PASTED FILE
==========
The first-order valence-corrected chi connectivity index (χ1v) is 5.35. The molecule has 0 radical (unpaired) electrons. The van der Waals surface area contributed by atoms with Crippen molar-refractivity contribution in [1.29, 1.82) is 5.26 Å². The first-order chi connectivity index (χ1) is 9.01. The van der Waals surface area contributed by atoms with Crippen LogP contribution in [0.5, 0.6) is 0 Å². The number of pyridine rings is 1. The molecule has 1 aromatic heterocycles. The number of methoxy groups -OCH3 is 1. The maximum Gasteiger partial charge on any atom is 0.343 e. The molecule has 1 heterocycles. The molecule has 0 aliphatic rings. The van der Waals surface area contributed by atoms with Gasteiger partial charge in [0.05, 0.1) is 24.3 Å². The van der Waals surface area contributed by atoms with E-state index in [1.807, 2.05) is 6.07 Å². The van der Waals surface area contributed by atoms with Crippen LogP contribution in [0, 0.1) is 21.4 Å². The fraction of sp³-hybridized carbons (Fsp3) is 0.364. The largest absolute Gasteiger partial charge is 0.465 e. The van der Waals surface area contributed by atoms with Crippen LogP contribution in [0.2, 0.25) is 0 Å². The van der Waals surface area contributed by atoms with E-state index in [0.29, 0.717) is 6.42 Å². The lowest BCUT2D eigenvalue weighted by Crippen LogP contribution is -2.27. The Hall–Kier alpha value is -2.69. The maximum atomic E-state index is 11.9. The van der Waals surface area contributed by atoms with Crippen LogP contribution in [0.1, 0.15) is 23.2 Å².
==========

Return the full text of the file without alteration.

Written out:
The first-order valence-corrected chi connectivity index (χ1v) is 5.35. The molecule has 0 radical (unpaired) electrons. The van der Waals surface area contributed by atoms with Crippen molar-refractivity contribution in [1.29, 1.82) is 5.26 Å². The first-order chi connectivity index (χ1) is 9.01. The van der Waals surface area contributed by atoms with Crippen LogP contribution in [0.5, 0.6) is 0 Å². The number of pyridine rings is 1. The molecule has 1 aromatic heterocycles. The number of methoxy groups -OCH3 is 1. The maximum Gasteiger partial charge on any atom is 0.343 e. The molecule has 1 heterocycles. The molecule has 0 aliphatic rings. The van der Waals surface area contributed by atoms with Gasteiger partial charge in [0.05, 0.1) is 24.3 Å². The van der Waals surface area contributed by atoms with E-state index in [1.807, 2.05) is 6.07 Å². The van der Waals surface area contributed by atoms with Crippen LogP contribution in [0, 0.1) is 21.4 Å². The fraction of sp³-hybridized carbons (Fsp3) is 0.364. The largest absolute Gasteiger partial charge is 0.465 e. The van der Waals surface area contributed by atoms with Crippen LogP contribution in [0.2, 0.25) is 0 Å². The van der Waals surface area contributed by atoms with E-state index in [0.29, 0.717) is 6.42 Å². The lowest BCUT2D eigenvalue weighted by Crippen LogP contribution is -2.27. The Hall–Kier alpha value is -2.69. The maximum atomic E-state index is 11.9. The van der Waals surface area contributed by atoms with Crippen LogP contribution in [0.1, 0.15) is 23.2 Å².